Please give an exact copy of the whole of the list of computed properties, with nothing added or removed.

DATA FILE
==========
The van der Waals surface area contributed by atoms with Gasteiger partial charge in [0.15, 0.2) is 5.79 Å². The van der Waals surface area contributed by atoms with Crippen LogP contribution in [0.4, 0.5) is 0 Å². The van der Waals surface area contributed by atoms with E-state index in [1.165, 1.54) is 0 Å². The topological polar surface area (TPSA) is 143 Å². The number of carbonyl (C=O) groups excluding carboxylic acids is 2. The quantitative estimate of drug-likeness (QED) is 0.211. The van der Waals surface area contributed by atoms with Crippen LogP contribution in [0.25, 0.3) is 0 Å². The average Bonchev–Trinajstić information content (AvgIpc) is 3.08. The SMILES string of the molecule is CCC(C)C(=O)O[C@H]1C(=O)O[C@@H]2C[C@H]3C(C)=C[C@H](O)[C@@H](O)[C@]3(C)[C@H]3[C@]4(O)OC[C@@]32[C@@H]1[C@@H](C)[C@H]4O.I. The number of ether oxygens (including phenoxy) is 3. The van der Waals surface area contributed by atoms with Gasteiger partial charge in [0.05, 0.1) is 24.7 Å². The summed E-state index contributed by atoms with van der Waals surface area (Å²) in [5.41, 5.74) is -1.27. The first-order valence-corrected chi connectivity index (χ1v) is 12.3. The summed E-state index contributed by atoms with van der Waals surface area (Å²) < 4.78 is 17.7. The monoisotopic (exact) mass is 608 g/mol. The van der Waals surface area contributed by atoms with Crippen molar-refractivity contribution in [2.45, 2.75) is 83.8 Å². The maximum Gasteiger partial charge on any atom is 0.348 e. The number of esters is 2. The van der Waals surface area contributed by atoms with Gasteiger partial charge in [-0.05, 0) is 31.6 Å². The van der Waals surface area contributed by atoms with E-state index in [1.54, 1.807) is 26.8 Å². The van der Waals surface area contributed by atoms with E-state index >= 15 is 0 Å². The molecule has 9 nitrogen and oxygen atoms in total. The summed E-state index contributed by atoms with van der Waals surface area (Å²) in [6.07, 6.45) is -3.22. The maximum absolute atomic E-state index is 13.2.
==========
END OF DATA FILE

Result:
The van der Waals surface area contributed by atoms with Gasteiger partial charge in [0.15, 0.2) is 5.79 Å². The van der Waals surface area contributed by atoms with Crippen LogP contribution in [0.4, 0.5) is 0 Å². The van der Waals surface area contributed by atoms with E-state index in [1.165, 1.54) is 0 Å². The topological polar surface area (TPSA) is 143 Å². The number of carbonyl (C=O) groups excluding carboxylic acids is 2. The quantitative estimate of drug-likeness (QED) is 0.211. The van der Waals surface area contributed by atoms with Crippen LogP contribution in [0.25, 0.3) is 0 Å². The average Bonchev–Trinajstić information content (AvgIpc) is 3.08. The SMILES string of the molecule is CCC(C)C(=O)O[C@H]1C(=O)O[C@@H]2C[C@H]3C(C)=C[C@H](O)[C@@H](O)[C@]3(C)[C@H]3[C@]4(O)OC[C@@]32[C@@H]1[C@@H](C)[C@H]4O.I. The number of ether oxygens (including phenoxy) is 3. The van der Waals surface area contributed by atoms with Gasteiger partial charge in [0.05, 0.1) is 24.7 Å². The summed E-state index contributed by atoms with van der Waals surface area (Å²) in [5.41, 5.74) is -1.27. The first-order valence-corrected chi connectivity index (χ1v) is 12.3. The summed E-state index contributed by atoms with van der Waals surface area (Å²) < 4.78 is 17.7. The monoisotopic (exact) mass is 608 g/mol. The van der Waals surface area contributed by atoms with Crippen molar-refractivity contribution in [2.45, 2.75) is 83.8 Å². The maximum Gasteiger partial charge on any atom is 0.348 e. The number of esters is 2. The van der Waals surface area contributed by atoms with Gasteiger partial charge in [-0.05, 0) is 31.6 Å². The van der Waals surface area contributed by atoms with E-state index in [1.54, 1.807) is 26.8 Å². The van der Waals surface area contributed by atoms with E-state index >= 15 is 0 Å². The molecule has 9 nitrogen and oxygen atoms in total. The summed E-state index contributed by atoms with van der Waals surface area (Å²) in [6.07, 6.45) is -3.22. The maximum absolute atomic E-state index is 13.2.